Bolt upright in bed. Where am I?
The garish red neon clock at my bedside reads 4:30. a.m. Well, it’s dark, so it must be true. Didn’t I go to bed at 3? That much I remember. The cobwebs clear a little and I really do remember. Ah…Japan.
The jet lag is fierce. It always is. And I know I’m not falling back asleep. No way, no how. So I do what I always do – I lace up my running shoes.
Most of the boys (that’s wrestler/fighter speak for “the guys”) always stay in. They play video games, watch bad porn on the in-room system, sleep. But, dead to the world or not, I feel blessed to travel. And I want to see, and appreciate, where I am.
But where, exactly, is this? I look at the hotel card to remember. Ogimachi Shirakawago. A tiny prefecture in the middle of nowheresville, Asia. We’re on the 10th and final day of the “UPW vs. Zero-One Cash Honor Tour.”
UPW is my pro wrestling company, based in California. Zero-One is the hottest wrestling company in Japan, fronted by the legendary Shinya Hashimoto — 280 lbs., years of experience, tough as nails, feared by all.
And, tonight, as part of our tour, I’m “wrestling” him — back in Tokyo, at the revered Korakuen Hall.
I learned this a few hours ago, drinking sake with some of the locals at the town’s only bar.
Did I mention that I’m 5’5″ and 138 lbs.?
OK, I’m outta here. Going running; to figure out how the heck I got into this mess. And, most importantly, how to get out of it.
I step onto the road outside of our rustic Minhuku (small family-run hotel) into the predawn chill. The sun is still just below the mountains on the horizon. The town is so small I can see all of its outlines from where I’m standing.
There is a lush mountain in front of me. So I take off in that direction, reach the foothills in just a few minutes, spot a small unpaved road and start up.
It’s beautiful. I’m happy to be here.
The line between fact and fiction in Japanese pro wrestling is often blurry.
UPW came to Japan in 2000, through the good graces of the aforementioned Hashimoto, his co-boss, Yoshiyuki Nakamura, and Zero-One. Just two years (and, for me, 20 trips to Japan) later, we had sent more than 40 of UPW’s best to perform in the LOTR (Land of The Rising Sun).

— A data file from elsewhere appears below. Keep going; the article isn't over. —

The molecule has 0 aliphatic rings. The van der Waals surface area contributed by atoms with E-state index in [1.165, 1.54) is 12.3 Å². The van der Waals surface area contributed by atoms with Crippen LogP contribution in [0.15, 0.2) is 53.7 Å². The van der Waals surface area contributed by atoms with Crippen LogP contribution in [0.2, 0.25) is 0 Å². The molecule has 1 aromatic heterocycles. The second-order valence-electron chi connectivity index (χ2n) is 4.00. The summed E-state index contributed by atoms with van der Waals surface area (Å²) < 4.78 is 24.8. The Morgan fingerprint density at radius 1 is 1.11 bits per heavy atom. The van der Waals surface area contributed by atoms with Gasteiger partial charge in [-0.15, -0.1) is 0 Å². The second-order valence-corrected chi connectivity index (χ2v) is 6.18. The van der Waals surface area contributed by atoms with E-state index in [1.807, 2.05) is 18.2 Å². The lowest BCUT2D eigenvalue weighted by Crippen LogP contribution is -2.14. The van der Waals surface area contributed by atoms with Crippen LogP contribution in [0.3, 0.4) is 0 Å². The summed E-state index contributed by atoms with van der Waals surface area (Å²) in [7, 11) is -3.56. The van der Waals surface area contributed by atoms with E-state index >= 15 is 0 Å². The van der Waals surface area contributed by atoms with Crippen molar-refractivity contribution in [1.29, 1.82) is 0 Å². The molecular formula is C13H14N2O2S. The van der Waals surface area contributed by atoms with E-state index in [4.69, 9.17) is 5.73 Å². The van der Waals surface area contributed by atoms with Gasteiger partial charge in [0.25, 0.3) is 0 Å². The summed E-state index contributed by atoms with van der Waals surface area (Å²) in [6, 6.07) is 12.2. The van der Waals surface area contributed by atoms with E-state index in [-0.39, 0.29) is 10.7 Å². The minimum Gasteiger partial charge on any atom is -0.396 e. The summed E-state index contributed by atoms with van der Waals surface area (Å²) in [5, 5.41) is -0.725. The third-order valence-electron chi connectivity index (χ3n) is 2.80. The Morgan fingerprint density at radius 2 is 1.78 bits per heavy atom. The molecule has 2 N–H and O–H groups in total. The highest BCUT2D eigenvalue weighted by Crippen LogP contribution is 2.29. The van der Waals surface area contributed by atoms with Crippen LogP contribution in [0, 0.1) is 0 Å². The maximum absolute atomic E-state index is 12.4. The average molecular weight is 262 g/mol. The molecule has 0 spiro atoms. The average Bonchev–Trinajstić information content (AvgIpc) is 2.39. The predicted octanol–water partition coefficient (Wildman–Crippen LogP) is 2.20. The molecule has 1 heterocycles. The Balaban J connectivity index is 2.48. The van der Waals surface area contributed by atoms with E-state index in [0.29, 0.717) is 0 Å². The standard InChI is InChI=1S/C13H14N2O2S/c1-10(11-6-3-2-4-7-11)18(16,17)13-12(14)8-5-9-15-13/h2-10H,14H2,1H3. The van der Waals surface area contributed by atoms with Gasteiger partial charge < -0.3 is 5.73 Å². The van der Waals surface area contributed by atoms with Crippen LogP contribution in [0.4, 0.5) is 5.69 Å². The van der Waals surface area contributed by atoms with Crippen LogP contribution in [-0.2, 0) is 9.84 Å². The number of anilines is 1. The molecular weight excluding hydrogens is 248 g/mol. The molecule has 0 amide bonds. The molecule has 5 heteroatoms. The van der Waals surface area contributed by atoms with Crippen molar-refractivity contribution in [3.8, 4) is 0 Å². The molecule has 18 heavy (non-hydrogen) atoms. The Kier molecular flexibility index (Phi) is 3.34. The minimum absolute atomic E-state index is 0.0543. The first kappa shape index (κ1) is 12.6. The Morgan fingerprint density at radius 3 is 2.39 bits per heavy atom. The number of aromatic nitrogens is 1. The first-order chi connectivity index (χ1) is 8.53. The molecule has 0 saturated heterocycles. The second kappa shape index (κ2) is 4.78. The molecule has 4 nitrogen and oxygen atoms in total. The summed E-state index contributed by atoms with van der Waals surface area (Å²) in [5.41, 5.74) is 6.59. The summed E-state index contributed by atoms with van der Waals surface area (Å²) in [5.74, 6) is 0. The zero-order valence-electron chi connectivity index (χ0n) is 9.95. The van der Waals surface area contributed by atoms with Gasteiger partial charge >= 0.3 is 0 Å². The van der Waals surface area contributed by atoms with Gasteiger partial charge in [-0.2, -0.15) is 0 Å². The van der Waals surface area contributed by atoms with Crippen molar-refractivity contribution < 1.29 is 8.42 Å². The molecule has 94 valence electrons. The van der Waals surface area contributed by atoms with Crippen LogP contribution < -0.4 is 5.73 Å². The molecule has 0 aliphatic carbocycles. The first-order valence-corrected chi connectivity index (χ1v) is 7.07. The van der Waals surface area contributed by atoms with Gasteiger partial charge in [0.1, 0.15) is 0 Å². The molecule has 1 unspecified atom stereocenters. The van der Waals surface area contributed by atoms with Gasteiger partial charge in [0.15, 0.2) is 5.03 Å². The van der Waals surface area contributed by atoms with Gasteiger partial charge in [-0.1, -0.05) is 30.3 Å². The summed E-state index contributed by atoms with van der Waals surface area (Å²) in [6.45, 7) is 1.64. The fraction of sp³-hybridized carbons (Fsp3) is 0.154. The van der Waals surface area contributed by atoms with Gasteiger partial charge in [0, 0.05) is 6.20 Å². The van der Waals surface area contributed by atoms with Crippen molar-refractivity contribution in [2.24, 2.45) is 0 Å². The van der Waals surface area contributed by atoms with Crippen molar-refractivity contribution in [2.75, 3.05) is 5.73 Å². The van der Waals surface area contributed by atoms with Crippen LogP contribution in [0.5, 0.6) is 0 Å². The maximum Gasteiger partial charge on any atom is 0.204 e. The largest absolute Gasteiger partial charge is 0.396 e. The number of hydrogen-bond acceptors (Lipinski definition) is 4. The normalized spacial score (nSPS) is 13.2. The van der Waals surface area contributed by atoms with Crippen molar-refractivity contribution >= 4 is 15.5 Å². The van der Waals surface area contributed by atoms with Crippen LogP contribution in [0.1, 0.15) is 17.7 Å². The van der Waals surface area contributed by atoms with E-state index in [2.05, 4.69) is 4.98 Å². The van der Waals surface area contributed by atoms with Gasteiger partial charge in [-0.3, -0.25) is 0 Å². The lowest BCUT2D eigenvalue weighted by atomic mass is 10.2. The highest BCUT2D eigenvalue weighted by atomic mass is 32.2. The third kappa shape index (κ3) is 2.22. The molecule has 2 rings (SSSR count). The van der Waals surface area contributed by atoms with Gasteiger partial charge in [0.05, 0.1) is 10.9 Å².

A few of my guys – “Green Beret” Tom Howard, Sylvester “Predator” Terkay, and Nathan Jones – had become BIG stars there. BIG stars. But the money still wasn’t yet there. And, while we appreciated all that Zero-One had done for us, we were, as I jogged in the pre-dawn mountain in Japan, looking to move up.
We knew that Zero-One enjoyed a well-known association with MMA (Mixed Martial Arts) monolith PRIDE. I knew, also, that Tom, Nathan and Sly were all very legitimate, tough guys, and they wanted to fight in Japan, and parlay their new-found fame into earnings.
So, I’d approached Zero-One co-boss Nakamura with an idea: “Let’s get my guys big-money deals with PRIDE, to fight on New Year’s Eve, the biggest show of the year.”
I approached him.
And approached him.
And approached him some more.
But he didn’t get back. In the meantime, I had sent another of my boys, “The German Powerhouse,” Stefan Gamlin, to fight for K-1 (Stefan is a 6’7″, 360 lbs. hard-living, fun-lovin’, booze-swillin’, butt-kickin’ – but-mostly-fun-lovin’ – machine… but that’s a story for a different day). K-1 is PRIDE’s competition. I put out a very brief e-mail to K-1 about Tom, Sly and Nathan, seeking to get them included in the New Year’s show. Almost immediately, huge offers came back. I let Nakamura know about this, too. And… nothing.
So we took K-1’s offer.
Hashimoto was pissed. Nakamura was infuriated.